The middleware-provided requirement might be something like this, with numbers chosen arbitrarily:

  • No more than 3% of the nodes in any cluster will be down (for any unscheduled reason including disk failure) at the same time, unless the entire center is down. Those 3% may include one or more entire racks.
  • Certain cluster nodes will be designated critical; they will not all be down more than 0.1% of the time, unless the entire center is down.
  • No center shall be down (unscheduled) for more than 1% of the time.
  • Sufficient storage will be provided for two copies of all disk-based data. The probability of loss or corruption of both copies of any disk-based data megabyte must be less than 1 in 1010 per year.
  • Network partitions in which nodes remain up but communications between them are inoperative must not occur more than 0.01% of the time. Shutting down partitioned nodes is acceptable if the above constraints are also met.

Middleware/Applications? Interface

This section attempts to define the roles of the middleware and application software teams with regard to fault tolerance planning. The proposal is for middleware to define the fundamental architecture for handling fault tolerance. This architecture in turn will specify the capabilities that the application layer can use and will control which faults middleware will handle and which must be dealt with at the upper layer.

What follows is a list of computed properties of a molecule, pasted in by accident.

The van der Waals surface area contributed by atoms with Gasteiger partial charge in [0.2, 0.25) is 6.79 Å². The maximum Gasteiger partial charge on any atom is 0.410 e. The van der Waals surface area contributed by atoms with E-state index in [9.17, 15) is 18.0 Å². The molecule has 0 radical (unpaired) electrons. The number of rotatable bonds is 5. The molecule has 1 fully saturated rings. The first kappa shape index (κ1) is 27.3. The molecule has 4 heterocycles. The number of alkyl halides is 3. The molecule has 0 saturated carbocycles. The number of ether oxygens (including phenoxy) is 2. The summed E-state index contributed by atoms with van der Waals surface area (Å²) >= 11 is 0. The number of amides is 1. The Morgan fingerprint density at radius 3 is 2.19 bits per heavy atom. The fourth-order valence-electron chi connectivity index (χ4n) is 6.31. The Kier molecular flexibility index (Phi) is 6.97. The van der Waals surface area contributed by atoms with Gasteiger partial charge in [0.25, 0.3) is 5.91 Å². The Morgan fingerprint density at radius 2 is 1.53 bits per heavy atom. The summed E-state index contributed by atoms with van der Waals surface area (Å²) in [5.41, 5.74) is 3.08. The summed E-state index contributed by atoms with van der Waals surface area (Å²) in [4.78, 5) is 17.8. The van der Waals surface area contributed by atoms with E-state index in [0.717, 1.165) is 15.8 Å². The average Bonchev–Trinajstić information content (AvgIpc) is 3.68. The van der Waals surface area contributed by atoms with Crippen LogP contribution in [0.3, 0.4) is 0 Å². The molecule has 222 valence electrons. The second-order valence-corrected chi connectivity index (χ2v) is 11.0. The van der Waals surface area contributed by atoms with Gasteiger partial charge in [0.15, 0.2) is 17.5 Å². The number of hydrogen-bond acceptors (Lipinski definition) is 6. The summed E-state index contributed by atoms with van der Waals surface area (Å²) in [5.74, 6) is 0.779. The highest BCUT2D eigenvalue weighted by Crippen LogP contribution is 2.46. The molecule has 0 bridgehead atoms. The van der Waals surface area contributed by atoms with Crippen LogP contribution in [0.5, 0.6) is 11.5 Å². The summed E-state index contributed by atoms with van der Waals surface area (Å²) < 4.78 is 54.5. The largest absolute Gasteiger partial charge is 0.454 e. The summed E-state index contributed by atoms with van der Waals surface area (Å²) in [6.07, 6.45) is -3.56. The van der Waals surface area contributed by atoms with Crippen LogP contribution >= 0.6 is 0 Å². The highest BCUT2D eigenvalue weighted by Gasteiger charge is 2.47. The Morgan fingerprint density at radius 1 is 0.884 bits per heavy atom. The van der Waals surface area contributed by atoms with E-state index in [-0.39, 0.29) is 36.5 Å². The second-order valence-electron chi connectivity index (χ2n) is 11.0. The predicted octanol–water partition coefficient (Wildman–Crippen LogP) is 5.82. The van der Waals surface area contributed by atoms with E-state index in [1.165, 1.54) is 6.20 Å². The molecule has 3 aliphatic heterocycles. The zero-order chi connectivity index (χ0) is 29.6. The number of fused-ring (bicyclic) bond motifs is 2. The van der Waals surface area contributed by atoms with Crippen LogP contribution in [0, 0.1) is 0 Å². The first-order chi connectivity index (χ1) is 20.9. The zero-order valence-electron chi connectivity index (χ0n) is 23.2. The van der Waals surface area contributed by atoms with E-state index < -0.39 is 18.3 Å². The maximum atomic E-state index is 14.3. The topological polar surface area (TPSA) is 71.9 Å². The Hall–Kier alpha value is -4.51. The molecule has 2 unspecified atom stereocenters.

Application Services

The middleware architecture will define the services provided to applications and thus the supportable cluster computation models, including the quantum of restartability and the inter-node communications mechanisms. These may in turn constrain the types of application algorithms that can be implemented easily (or at all).

Application Faults

Certain faults are best detected by the application code. These include permanent application faults (usually due to algorithmic conditions) and some types of resource faults. Middleware will define classes of faults that the application code may report. Each class of faults will typically have a different recovery strategy.

Sample Requirement

The list of capabilities provided by the middleware to the applications might look like this obviously ridiculous set:

  • All stages must 1) operate on local data which has a well-defined partitioning, 2) perform commutative, associative operations on sets of data to produce a result, or 3) persist data to files or the database.
  • The only non-persistence communications provided are to combine the results of the second type of operation across all nodes, ensuring that each piece of data is included only once, and to distribute a set of data to all nodes according to some partitioning scheme.
  • Each stage may be re-run or restarted whenever necessary, perhaps on a different machine, so all operations must be idempotent.
  • All faults reported by the application are treated as permanently fatal and cause unavailability of the system. In particular, the middleware makes no provisions for re-running a stage due to an application-reported fault, with either the same or a different Policy configuration.